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Lifestyle // Good Neighbors
Christina O’Connor

Emma Hathaway

Photo from Emma Hathaway

Although Salt Lake teen Emma Hathaway recently was recognized for spearheading a range of volunteer efforts, she states modestly: “It is just that getting out there and doing different things is important to me.”

For her many contributions to the community, the recent St. Andrews Priory graduate was granted the Youth Citizenship Award by the local chapter of Soroptimists International, an organization that aims to improve the lives of women and girls.

Hathaway had been an active member of her school’s community service group, the Interact Club, and served as the president during her junior and senior years. Under her leadership, the group raised money to ship polio vaccines to foreign countries, volunteered monthly at the Institute for Human Services and conducted fundraising activities for AIDS research.

But Hathaway’s personal favorite was throwing a different kind of senior prom – an event for senior citizens at Leahi Hospital.

“A lot of the older aunties and uncles, they don’t get that kind of attention all the time,” she says.

“They were very grateful that we came,” Hathaway adds, “and they were so happy for everybody to be there. They all just had a really good time.”

Hathaway credits much of her philanthropic nature to her mother, who she says encouraged her and her sister to participate in church projects when they were younger.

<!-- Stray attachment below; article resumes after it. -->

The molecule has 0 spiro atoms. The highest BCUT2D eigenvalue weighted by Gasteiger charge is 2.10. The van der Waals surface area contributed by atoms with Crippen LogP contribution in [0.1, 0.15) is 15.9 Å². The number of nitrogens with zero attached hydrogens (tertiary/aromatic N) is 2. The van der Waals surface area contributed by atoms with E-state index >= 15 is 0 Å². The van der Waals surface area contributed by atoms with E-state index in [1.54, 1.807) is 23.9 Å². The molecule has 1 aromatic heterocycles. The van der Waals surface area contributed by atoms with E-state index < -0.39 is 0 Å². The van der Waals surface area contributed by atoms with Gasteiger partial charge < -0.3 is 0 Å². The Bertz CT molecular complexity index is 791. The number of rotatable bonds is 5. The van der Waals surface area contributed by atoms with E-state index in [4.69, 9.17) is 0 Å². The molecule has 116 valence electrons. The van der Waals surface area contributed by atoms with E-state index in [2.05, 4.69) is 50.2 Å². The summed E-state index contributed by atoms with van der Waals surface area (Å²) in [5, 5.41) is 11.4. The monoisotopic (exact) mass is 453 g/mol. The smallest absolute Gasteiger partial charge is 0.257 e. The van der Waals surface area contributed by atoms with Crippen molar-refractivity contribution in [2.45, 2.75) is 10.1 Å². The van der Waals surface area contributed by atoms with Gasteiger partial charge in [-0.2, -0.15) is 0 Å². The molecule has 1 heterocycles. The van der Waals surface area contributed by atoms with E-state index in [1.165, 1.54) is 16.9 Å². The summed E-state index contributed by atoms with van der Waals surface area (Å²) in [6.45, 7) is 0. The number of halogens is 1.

“Ever since I was little, my mom has always done things like that with us,” Hathaway says. “So it is just kind of like second nature almost.”

In addition to her community service through her school, Hathaway also was selected as a board member of the YWCA’s first Young Women’s Network this past school year. Hathaway helped run a voting campaign and advocated for legislation and issues that impact women.

Although these various activities keep her busy, Hathaway also finds the time to do community service projects on her own. A couple weekends ago, for example, she and her mother volunteered at a health fair.

Hathaway plans to attend Portland State University in the fall. While she’s unsure of her major at this point – she’s torn between psychology and community development – she knows for certain that she will continue to do service projects.

And although she’s on summer vacation now, she already has a few projects in the works. For one, she hopes to help build houses for low-income families with Habitat for Humanity over the summer.

“I think my main goal is to just keep serving the community,” Hathaway says.

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